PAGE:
I want students at Christians schools to have what I didn’t get to have. I want to see Christian schools actively teach the failures of the historic and modern church in America. I want to see curriculum created on how most Christians responded – with Bible verses in hand – to justify what we now know to be unjust. I still think teaching students about outliers like Wilberforce, Bonhoeffer, and MLK Jr., Christians who defied the church for the sake of justice, is important, but students should also be taught that the church can get it wrong, has gotten it wrong, will get it wrong.
For too many Christians, the argument that we should love others because Jesus told us to becomes a begrudging obligation rather than a willful choice. If the only thing that drives Christians to accept disenfranchised people is Jesus, there is a lack of authenticity in that connection. The implication is that without Jesus, there would be no intrinsic value to diversity.
A new study published in Christianity Today claims to debunk dominant narratives around the 81 percent of white evangelicals who voted for Donald Trump in 2016. New York Times columnist David Brooks shared it and concluded: “Many Evangelicals voted for Trump, reluctantly, because of economics and health care more than abortion and social issues.” If this sounds too good to be true, it’s because it is.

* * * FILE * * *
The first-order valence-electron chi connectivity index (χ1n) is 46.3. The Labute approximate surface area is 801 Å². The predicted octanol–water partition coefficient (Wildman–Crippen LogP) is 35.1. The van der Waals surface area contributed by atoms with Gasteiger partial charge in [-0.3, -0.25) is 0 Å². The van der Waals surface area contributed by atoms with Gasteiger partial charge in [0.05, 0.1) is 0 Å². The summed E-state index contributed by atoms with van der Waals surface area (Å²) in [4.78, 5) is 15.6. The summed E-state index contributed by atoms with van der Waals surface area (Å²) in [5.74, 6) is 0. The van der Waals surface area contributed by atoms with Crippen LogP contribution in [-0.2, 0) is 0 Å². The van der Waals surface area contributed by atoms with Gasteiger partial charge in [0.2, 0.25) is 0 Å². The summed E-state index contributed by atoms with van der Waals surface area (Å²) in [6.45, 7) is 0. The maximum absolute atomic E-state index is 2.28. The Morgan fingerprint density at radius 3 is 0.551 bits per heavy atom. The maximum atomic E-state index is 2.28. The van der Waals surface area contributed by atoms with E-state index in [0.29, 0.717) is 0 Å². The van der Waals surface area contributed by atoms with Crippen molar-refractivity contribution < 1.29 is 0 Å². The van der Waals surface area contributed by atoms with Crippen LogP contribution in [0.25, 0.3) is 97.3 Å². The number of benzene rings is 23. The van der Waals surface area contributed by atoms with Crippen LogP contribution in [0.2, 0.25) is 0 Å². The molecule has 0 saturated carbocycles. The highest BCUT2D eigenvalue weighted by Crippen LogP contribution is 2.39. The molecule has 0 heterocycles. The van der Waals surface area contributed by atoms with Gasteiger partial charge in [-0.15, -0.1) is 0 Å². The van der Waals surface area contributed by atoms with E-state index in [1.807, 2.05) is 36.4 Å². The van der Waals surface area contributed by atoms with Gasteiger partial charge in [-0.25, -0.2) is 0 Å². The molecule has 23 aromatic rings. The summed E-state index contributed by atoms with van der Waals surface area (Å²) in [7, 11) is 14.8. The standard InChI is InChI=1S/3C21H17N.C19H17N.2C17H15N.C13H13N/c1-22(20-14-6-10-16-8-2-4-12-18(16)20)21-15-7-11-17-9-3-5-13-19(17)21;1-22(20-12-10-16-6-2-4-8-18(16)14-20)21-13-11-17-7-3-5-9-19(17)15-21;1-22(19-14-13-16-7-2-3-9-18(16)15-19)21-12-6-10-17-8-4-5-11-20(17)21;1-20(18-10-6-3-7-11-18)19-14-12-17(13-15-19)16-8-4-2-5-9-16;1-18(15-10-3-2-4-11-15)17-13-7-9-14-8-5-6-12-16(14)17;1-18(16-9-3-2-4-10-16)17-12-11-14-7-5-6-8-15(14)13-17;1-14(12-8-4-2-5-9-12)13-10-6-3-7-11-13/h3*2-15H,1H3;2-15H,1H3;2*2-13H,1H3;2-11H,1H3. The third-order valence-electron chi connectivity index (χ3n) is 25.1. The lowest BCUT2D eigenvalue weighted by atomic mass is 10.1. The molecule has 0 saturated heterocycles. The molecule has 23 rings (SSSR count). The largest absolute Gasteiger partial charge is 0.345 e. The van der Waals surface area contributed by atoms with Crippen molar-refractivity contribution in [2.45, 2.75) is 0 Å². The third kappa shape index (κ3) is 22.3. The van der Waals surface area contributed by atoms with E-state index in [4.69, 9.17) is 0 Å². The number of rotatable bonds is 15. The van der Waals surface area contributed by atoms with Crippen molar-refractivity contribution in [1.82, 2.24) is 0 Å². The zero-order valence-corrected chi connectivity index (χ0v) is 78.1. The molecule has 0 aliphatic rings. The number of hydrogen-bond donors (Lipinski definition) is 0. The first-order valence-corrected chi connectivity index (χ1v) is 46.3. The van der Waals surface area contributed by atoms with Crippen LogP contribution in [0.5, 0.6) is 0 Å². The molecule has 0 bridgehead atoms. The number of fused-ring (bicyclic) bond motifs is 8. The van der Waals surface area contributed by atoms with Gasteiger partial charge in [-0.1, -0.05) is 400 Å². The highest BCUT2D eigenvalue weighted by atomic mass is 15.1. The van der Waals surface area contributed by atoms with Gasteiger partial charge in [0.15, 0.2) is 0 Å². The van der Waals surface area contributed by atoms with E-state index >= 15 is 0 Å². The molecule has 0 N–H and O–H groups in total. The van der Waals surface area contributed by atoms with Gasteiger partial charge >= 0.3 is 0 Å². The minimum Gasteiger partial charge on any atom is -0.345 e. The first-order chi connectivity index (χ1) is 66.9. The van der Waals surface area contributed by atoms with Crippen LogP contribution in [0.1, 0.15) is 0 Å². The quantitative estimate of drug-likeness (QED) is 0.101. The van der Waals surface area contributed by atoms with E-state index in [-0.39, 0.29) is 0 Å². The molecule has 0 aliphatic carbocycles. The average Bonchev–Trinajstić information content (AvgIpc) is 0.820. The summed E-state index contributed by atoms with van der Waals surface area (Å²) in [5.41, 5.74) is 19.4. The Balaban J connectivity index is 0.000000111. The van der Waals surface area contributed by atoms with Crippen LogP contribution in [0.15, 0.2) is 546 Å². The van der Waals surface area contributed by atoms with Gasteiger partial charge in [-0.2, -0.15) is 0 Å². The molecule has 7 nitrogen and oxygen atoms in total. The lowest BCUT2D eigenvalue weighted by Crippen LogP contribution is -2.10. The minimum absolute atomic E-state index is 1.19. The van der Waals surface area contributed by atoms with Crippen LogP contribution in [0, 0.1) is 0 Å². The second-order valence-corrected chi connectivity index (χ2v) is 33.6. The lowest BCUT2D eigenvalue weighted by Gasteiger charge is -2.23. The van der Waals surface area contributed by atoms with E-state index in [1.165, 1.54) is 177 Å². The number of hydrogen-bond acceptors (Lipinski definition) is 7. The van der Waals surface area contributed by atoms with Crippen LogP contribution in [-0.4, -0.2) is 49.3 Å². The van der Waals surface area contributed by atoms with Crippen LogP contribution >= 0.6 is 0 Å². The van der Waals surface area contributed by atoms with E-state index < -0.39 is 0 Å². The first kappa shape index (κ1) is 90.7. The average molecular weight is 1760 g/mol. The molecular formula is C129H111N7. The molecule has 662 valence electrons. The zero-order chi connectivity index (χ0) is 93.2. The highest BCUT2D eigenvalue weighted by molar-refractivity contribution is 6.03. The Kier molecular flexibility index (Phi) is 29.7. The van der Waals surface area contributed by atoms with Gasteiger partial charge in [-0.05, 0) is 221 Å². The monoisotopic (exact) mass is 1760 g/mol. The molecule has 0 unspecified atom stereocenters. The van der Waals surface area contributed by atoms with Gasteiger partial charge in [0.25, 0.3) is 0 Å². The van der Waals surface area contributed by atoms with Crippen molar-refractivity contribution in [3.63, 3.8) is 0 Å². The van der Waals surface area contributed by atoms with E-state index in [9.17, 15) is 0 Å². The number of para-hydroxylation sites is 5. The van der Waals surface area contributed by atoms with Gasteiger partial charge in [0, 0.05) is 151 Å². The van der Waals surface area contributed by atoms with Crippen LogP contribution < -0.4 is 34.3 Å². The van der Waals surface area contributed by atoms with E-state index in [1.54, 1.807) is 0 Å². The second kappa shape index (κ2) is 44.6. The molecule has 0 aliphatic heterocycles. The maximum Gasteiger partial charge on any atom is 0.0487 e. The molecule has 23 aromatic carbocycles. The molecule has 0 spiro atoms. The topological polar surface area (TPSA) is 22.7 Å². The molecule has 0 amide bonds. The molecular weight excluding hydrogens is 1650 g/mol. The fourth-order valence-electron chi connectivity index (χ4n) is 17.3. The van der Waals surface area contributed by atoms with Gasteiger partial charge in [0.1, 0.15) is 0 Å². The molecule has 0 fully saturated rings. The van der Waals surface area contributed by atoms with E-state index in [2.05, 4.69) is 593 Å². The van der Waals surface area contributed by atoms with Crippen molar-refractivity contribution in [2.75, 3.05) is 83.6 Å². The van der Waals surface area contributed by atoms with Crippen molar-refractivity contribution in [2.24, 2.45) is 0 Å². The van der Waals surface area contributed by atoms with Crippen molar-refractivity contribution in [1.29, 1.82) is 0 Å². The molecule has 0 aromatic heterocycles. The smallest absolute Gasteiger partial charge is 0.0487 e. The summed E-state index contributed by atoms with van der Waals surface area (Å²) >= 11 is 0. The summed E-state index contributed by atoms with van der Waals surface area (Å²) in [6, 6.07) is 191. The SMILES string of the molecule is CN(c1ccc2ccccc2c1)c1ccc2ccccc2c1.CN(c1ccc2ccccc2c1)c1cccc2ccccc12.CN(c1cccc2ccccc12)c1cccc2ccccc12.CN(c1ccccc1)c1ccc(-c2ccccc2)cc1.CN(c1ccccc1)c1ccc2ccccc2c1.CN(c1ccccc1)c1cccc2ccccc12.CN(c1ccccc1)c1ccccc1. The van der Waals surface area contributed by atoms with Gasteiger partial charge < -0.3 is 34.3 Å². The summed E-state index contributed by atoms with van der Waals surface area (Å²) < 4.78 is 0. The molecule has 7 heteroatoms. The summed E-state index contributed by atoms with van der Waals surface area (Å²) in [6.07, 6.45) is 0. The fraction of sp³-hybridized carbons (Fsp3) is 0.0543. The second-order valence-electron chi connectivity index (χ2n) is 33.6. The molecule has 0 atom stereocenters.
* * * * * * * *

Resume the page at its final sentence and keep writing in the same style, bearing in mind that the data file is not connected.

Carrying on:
The work of liberation is long and hard, but music is one way we are sustained and renewed. I asked women in the throes of decolonization, activism, community organizing, pastoring, and liberative writing what songs encourage them as they engage in the work of justice and resistance. Here are their responses.
It just keeps happening. Voter suppression that is. Too many political leaders — who are disproportionately white — will use every option available to try and prevent some — disproportionately people of color — from voting. It just keeps happening, and many Americans either don’t know, don’t care, or wholeheartedly favor denying their fellow citizens of color the right to vote. Because it keeps happening, we must ask if support for this practice is as prevalent for white Christians as it is for white non-Christians.